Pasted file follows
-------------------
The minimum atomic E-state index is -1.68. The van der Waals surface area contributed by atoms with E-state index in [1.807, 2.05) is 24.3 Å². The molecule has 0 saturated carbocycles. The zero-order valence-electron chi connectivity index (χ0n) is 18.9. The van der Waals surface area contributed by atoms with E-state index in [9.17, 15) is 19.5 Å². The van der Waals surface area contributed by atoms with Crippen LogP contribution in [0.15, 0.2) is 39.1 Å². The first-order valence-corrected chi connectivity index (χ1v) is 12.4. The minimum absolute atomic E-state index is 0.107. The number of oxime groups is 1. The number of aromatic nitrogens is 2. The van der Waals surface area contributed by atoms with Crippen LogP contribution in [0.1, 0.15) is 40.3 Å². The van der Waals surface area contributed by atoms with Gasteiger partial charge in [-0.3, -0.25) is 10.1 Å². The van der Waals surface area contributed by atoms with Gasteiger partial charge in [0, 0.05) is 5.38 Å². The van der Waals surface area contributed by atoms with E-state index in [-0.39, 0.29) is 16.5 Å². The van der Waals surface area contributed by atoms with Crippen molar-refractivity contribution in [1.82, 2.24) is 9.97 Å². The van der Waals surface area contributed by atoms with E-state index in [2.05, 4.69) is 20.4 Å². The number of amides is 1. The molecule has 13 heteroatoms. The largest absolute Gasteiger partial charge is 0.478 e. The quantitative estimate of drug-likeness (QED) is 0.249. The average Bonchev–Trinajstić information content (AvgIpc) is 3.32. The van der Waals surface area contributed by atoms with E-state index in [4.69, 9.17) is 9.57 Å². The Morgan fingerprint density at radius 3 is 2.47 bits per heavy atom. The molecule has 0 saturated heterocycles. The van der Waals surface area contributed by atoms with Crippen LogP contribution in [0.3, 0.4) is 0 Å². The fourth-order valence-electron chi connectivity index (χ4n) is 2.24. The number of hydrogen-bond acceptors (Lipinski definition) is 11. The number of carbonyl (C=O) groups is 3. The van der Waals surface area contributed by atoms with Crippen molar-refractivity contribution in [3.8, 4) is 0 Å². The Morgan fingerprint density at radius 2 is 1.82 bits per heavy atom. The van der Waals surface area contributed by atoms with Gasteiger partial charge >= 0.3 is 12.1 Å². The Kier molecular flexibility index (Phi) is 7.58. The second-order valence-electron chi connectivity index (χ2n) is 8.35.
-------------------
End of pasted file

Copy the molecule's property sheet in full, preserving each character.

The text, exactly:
The minimum atomic E-state index is -1.68. The van der Waals surface area contributed by atoms with E-state index in [1.807, 2.05) is 24.3 Å². The molecule has 0 saturated carbocycles. The zero-order valence-electron chi connectivity index (χ0n) is 18.9. The van der Waals surface area contributed by atoms with E-state index in [9.17, 15) is 19.5 Å². The van der Waals surface area contributed by atoms with Crippen LogP contribution in [0.15, 0.2) is 39.1 Å². The first-order valence-corrected chi connectivity index (χ1v) is 12.4. The minimum absolute atomic E-state index is 0.107. The number of oxime groups is 1. The number of aromatic nitrogens is 2. The van der Waals surface area contributed by atoms with Crippen LogP contribution in [0.1, 0.15) is 40.3 Å². The van der Waals surface area contributed by atoms with Gasteiger partial charge in [-0.3, -0.25) is 10.1 Å². The van der Waals surface area contributed by atoms with Gasteiger partial charge in [0, 0.05) is 5.38 Å². The van der Waals surface area contributed by atoms with E-state index in [-0.39, 0.29) is 16.5 Å². The van der Waals surface area contributed by atoms with Crippen molar-refractivity contribution in [1.82, 2.24) is 9.97 Å². The van der Waals surface area contributed by atoms with E-state index in [2.05, 4.69) is 20.4 Å². The number of amides is 1. The molecule has 13 heteroatoms. The largest absolute Gasteiger partial charge is 0.478 e. The quantitative estimate of drug-likeness (QED) is 0.249. The average Bonchev–Trinajstić information content (AvgIpc) is 3.32. The van der Waals surface area contributed by atoms with E-state index in [4.69, 9.17) is 9.57 Å². The Morgan fingerprint density at radius 3 is 2.47 bits per heavy atom. The molecule has 0 saturated heterocycles. The van der Waals surface area contributed by atoms with Crippen LogP contribution in [0.3, 0.4) is 0 Å². The fourth-order valence-electron chi connectivity index (χ4n) is 2.24. The number of hydrogen-bond acceptors (Lipinski definition) is 11. The number of carbonyl (C=O) groups is 3. The van der Waals surface area contributed by atoms with Crippen molar-refractivity contribution in [3.8, 4) is 0 Å². The Morgan fingerprint density at radius 2 is 1.82 bits per heavy atom. The van der Waals surface area contributed by atoms with Gasteiger partial charge >= 0.3 is 12.1 Å². The Kier molecular flexibility index (Phi) is 7.58. The second-order valence-electron chi connectivity index (χ2n) is 8.35.